Challenging our brains to come up with new ideas

As we work in the creative field we're asked to come up with new innovative ideas day after day. But is that really possible? Can we really have good and new ideas out of the blue?
In this session we go on a journey to explore the human desire for creativity. We look at the way our brains strive for new experiences but also the difficulty of having ground-breaking ideas. And last but not least we critically look at the patterns we use to create "new" ideas.

What really innovative ideas did we come up with and how did we find them? When ideas were inspired by others, what twist was applied to innovate and evolve them even further? How did we get everyone on board in our teams?

More about this session: The speakers in this reverse session show us their own ways of finding ideas and trigger an active discussion with the audience: builders, conceptors, science communicators, designers, artists or simply creators.

Convenor

Senior Interaction Designer
Amsterdam
Netherlands

Session speakers

Project Director
Bergeijk
Netherlands
As Project director at BRUNS Maarten can give us a view on how innovative ideas truely come alive. The key is good cooperation and collective thinking. That's the only chance to make a real leap forward in our field. Innovation statement: Bottom up creativity with a group of diverse people, using new combinations of proven stuff, can lead to innovative solutions.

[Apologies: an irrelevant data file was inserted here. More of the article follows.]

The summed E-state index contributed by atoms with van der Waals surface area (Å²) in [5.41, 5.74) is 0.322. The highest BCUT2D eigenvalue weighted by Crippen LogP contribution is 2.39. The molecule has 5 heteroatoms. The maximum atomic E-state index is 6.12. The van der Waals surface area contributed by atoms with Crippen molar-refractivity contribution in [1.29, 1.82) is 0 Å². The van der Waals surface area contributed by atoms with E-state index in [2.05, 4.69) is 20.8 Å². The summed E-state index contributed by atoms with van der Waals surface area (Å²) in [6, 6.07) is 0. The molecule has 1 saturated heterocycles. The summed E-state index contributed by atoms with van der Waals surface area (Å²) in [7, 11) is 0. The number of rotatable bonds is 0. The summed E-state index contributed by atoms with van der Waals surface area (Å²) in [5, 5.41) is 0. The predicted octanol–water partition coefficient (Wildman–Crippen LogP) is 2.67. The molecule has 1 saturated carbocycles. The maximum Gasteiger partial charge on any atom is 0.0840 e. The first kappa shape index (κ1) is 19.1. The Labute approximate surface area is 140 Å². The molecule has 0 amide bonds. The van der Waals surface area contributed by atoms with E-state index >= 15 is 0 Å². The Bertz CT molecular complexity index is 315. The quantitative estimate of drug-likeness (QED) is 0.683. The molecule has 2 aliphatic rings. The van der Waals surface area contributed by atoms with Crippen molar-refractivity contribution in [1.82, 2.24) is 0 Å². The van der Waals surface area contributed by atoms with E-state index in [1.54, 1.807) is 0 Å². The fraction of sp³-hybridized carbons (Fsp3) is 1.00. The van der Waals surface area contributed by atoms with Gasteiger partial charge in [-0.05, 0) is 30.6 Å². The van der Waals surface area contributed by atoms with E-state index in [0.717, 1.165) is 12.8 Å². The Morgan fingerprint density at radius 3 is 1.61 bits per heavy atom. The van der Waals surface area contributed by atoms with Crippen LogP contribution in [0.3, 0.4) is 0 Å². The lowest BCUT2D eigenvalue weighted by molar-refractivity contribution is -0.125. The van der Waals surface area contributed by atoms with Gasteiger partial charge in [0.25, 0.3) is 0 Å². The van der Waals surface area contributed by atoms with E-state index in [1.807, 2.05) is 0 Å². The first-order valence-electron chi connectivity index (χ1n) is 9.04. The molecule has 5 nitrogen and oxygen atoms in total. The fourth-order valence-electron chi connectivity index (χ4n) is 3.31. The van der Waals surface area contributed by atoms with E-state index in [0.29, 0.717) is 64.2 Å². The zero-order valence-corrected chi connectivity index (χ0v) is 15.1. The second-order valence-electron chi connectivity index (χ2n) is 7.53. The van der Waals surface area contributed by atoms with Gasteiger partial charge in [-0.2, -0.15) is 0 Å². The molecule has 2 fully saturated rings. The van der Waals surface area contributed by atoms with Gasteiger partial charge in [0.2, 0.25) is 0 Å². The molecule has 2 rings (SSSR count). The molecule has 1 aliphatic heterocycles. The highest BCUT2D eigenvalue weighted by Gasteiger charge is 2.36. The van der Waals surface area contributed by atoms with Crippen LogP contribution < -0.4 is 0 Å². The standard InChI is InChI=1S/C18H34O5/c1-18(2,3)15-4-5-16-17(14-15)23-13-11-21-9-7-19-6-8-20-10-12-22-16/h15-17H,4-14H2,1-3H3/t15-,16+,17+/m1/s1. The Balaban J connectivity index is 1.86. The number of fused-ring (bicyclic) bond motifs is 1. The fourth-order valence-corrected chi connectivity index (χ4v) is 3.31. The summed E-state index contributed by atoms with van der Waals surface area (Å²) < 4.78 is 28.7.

Claudia Schleyer | Consultant for Interactive Exhibits
Consultant for Interactive Exhibits
Claudia Schleyer
Berlin
Germany
Working for fast-paced design agencies, the struggle of producing new ideas in no time is daily business. Not only that new ideas must be understood immediately, they also are expected to be unique. Since the wheel has been invented already, a lot of ideas turn out to be a merge of existing and new. Knowing those existing ideas is as important as drawing inspiration off them to be able to creative. Innovation statement: Don’t be ashamed to cite, but give credits where applicable.
Scenographer
jh Museum & exhibition design
Erlangen
Germany
Inspiration, copy and the whole dilemma of original design; Although it seemed sometimes that science had revealed the last secrets, today we agree that there is no risk of understanding everything. The same is true for new ideas in creation and design: there is always reason to expect the unbelievable - even if it won’t happen in your next project. Browsing through conceptions and realisations that radiate originality we find patterns: Context makes the difference, and the wits to add something to (or leave something from) existing designs.
Director and Driver
Duesseldorf
Germany
Michael developed a larger number of exhibits and will reflect on the process of finding ideas. He is aware that ideas get copied. His ideas have been copied already. Innovation statement: Should we protect our ideas and if yes how to do so.
Program Director, Osher Fellowships
San Francisco
United States
Newton famously stated, "If I have seen further it is by standing on the shoulders of Giants”. The approach of developing new concepts by responding to and building on previous concepts is common to scientific work and can be a model for creative work. Innovation statement: An open attitude, curiosity to seek out a diverse range of approaches, and a ‘what if’ perspective can be rich starting points for an innovative process.